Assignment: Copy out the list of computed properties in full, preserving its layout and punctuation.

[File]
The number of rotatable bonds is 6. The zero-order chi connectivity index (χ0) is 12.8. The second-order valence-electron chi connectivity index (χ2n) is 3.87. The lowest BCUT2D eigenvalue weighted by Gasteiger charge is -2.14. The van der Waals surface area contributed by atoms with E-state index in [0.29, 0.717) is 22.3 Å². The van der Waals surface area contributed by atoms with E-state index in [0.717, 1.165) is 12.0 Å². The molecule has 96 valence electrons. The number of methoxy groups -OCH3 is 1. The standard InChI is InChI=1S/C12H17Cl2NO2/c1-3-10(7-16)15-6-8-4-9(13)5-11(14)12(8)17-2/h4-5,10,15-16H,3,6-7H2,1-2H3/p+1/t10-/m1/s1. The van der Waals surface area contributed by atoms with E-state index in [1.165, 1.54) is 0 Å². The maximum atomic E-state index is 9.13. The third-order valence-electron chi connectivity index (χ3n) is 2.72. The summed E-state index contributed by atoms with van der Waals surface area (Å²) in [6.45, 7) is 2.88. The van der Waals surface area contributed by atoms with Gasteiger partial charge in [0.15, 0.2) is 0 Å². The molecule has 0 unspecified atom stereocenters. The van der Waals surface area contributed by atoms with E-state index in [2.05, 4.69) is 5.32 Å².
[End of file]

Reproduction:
The number of rotatable bonds is 6. The zero-order chi connectivity index (χ0) is 12.8. The second-order valence-electron chi connectivity index (χ2n) is 3.87. The lowest BCUT2D eigenvalue weighted by Gasteiger charge is -2.14. The van der Waals surface area contributed by atoms with E-state index in [0.29, 0.717) is 22.3 Å². The van der Waals surface area contributed by atoms with E-state index in [0.717, 1.165) is 12.0 Å². The molecule has 96 valence electrons. The number of methoxy groups -OCH3 is 1. The standard InChI is InChI=1S/C12H17Cl2NO2/c1-3-10(7-16)15-6-8-4-9(13)5-11(14)12(8)17-2/h4-5,10,15-16H,3,6-7H2,1-2H3/p+1/t10-/m1/s1. The van der Waals surface area contributed by atoms with E-state index in [1.165, 1.54) is 0 Å². The maximum atomic E-state index is 9.13. The third-order valence-electron chi connectivity index (χ3n) is 2.72. The summed E-state index contributed by atoms with van der Waals surface area (Å²) in [6.45, 7) is 2.88. The van der Waals surface area contributed by atoms with Gasteiger partial charge in [0.15, 0.2) is 0 Å². The molecule has 0 unspecified atom stereocenters. The van der Waals surface area contributed by atoms with E-state index in [2.05, 4.69) is 5.32 Å².